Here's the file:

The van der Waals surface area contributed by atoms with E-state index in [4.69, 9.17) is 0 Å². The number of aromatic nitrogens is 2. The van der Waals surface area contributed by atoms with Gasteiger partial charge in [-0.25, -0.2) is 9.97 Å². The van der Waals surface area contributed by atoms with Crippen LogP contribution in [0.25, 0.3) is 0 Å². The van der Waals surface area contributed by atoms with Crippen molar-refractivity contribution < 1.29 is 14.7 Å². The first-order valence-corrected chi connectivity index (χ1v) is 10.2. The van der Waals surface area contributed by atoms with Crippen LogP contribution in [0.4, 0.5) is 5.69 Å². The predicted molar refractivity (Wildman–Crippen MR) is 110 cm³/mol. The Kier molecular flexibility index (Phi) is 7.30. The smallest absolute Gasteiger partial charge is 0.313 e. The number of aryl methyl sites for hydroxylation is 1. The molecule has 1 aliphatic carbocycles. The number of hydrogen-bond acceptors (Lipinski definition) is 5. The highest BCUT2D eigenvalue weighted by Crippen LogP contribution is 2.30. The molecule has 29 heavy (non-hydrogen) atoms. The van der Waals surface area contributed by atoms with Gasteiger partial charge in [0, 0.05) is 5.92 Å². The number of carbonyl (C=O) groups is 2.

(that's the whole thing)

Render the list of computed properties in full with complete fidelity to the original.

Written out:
The van der Waals surface area contributed by atoms with E-state index in [4.69, 9.17) is 0 Å². The number of aromatic nitrogens is 2. The van der Waals surface area contributed by atoms with Gasteiger partial charge in [-0.25, -0.2) is 9.97 Å². The van der Waals surface area contributed by atoms with Crippen LogP contribution in [0.25, 0.3) is 0 Å². The van der Waals surface area contributed by atoms with Crippen molar-refractivity contribution < 1.29 is 14.7 Å². The first-order valence-corrected chi connectivity index (χ1v) is 10.2. The van der Waals surface area contributed by atoms with Crippen LogP contribution in [0.4, 0.5) is 5.69 Å². The predicted molar refractivity (Wildman–Crippen MR) is 110 cm³/mol. The Kier molecular flexibility index (Phi) is 7.30. The smallest absolute Gasteiger partial charge is 0.313 e. The number of aryl methyl sites for hydroxylation is 1. The molecule has 1 aliphatic carbocycles. The number of hydrogen-bond acceptors (Lipinski definition) is 5. The highest BCUT2D eigenvalue weighted by Crippen LogP contribution is 2.30. The molecule has 29 heavy (non-hydrogen) atoms. The van der Waals surface area contributed by atoms with Gasteiger partial charge in [0, 0.05) is 5.92 Å². The number of carbonyl (C=O) groups is 2.